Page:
HI Administrative Rules


State: Hawaii
Signed: May 05, 2008

Effective: May 05, 2008
Chapter: N/A


New administrative rules adopted by the Attorney General and effective May 5, 2008, provide many new standards for the performance of notarial acts, granting of commissions and regulation of the conduct of Notaries. However, due to the enactment of a new statute by the Hawaii Legislature, the administrative rule dictating the required elements in a Notary’s official seal maybe short-lived. Until January 1, 2009, the Notary’s commission number must appear in the official seal; starting January 1, 2009, it may not.


Title 5, Chapter 11 of the Hawaii Administrative Rules


Notary Seal, Signature and Journal

  1. Prescribes that the Notary’s official seal must be a circular engraved seal or rubber stamp that is not over two inches in diameter and contains a serrated or milled edge border, the name of the Notary, the Notary’s commission number and the words “Notary Public” and “State of Hawaii.” (Note: newly enacted HB 2920, effective January 1, 2009, requires only the Notary’s name and the words “Notary Public” and “State of Hawaii” to appear in the seal. Thus, seals containing the Notary’s commission number may only be legal until the effective date of the new law.)
  2. Requires the Notary to sign every notarial certificate at the time of notarization, with the signature as filed with the clerk of the circuit court in the circuit in which the Notary resides and as the name appears on the Notary’s official seal.
  3. Requires a Notary to record all notarial acts in an official soft cover journal with consecutively numbered pages that does not exceed eleven inches in height and sixteen and one-half inches in width when fully opened.
  4. Requires a Notary to legibly print on the information page of each journal the Notary’s name, business address, commission number, commission expiration date, book number and the dates of the first and last notarial acts recorded in the journal, and the Notary’s name on the top left corner and commission number on the top right corner of every set of pages containing entries in the journal.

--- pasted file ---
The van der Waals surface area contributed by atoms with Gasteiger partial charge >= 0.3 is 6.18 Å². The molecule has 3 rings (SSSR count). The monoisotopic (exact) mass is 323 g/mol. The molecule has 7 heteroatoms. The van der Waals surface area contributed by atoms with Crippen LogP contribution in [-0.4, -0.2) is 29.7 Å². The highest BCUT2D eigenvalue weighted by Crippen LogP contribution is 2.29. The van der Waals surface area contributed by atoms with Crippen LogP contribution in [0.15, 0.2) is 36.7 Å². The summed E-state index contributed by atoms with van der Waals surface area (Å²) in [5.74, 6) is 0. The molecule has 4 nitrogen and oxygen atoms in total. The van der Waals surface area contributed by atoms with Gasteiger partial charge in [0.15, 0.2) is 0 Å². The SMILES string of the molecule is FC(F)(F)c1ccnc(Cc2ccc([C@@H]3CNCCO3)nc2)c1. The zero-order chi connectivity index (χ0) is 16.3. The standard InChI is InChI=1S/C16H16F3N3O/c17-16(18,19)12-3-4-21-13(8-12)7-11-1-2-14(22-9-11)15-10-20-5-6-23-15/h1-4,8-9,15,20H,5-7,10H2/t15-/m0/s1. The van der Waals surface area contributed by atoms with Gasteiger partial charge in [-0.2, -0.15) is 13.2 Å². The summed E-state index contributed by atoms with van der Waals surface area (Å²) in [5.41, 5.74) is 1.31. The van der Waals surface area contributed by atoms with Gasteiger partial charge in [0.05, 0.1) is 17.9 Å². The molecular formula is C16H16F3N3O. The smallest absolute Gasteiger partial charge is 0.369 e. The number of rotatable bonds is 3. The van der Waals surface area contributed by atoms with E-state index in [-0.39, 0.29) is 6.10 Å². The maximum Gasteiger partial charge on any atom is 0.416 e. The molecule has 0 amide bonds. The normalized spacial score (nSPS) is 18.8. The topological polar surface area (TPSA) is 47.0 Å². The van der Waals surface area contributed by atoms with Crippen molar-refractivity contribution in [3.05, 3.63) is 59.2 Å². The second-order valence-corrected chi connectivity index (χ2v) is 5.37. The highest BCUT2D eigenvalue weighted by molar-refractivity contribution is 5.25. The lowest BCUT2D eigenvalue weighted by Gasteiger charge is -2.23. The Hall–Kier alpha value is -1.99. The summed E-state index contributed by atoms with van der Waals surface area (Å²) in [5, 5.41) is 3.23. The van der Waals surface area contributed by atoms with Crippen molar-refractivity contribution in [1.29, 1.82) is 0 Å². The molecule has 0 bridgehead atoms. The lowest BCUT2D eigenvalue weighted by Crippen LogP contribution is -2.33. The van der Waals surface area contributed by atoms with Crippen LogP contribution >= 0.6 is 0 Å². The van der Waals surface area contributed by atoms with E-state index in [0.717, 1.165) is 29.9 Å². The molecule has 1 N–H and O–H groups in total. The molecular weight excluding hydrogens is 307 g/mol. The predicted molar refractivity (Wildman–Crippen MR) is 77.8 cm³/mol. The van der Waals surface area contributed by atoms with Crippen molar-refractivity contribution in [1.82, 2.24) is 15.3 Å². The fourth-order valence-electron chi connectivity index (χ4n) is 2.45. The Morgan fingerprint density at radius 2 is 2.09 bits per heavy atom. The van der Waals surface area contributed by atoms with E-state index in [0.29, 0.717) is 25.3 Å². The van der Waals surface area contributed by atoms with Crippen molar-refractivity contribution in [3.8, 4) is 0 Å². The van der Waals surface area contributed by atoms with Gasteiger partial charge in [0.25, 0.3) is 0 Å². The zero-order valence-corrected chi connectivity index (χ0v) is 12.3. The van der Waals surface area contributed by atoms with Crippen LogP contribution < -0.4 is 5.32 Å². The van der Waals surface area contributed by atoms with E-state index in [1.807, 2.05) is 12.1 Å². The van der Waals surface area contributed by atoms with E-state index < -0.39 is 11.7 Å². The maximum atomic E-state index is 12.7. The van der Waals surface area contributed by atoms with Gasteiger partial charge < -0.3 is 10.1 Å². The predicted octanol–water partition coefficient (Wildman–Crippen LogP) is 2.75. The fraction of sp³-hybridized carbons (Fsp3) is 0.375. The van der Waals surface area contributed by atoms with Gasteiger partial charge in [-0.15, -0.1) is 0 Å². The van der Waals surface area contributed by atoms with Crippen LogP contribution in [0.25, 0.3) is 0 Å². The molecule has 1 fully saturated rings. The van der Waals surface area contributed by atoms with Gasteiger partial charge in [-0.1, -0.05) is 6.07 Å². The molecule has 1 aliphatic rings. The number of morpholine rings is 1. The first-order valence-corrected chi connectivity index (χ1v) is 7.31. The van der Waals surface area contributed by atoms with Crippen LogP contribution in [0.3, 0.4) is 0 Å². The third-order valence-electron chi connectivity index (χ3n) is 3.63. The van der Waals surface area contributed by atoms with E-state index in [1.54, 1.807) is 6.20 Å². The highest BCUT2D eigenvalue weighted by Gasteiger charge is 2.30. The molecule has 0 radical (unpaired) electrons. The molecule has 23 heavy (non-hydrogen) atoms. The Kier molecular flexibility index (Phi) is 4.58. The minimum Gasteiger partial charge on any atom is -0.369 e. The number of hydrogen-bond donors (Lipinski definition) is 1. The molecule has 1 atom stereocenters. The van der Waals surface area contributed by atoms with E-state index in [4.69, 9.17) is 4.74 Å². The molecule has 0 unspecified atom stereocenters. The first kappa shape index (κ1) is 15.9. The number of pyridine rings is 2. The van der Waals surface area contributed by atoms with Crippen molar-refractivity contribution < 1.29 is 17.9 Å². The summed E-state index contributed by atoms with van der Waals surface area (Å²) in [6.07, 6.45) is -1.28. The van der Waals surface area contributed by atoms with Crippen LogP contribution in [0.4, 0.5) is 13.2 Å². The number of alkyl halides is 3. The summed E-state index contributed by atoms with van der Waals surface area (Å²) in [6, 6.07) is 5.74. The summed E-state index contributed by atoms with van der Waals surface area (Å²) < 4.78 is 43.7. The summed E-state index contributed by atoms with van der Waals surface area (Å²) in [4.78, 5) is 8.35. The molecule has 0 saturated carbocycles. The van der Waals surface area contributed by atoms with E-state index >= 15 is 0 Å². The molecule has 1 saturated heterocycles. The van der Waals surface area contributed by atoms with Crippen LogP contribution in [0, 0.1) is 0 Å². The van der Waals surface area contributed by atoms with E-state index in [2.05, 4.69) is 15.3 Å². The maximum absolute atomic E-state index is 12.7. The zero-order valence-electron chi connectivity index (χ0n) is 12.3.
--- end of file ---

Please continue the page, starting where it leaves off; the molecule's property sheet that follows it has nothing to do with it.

5. Requires a Notary to notify the Attorney General within ten days of the loss, misplacement or theft of the Notary’s seal or journal and inform law enforcement in the case of theft. The Notary must provide a copy of the law enforcement agency’s report of theft to the Attorney General.

Notarial Acts, Identification and Certificates

  1. Lists the following notarial acts a Notary may perform: taking acknowledgments, administering
  2. oaths and affirmations, witnessing the signing of documents, attesting to the identity of document signers, noting protests and performing any other act allowed by HRS Chapter 456.
  3. Clarifies that any notarial act performed by a Notary after the termination, suspension or revocation of a commission is invalid.
  4. Prohibits a Notary from taking an acknowledgment, jurat or other instrument unless the person whose signature is notarized is personally known to the Notary or the signer’s identity is proven upon the oath or affirmation of a credible witness known to the Notary or by production of a current identification card or document issued by the United States, Hawaii, any other state or a national government containing the bearer’s photograph and signature.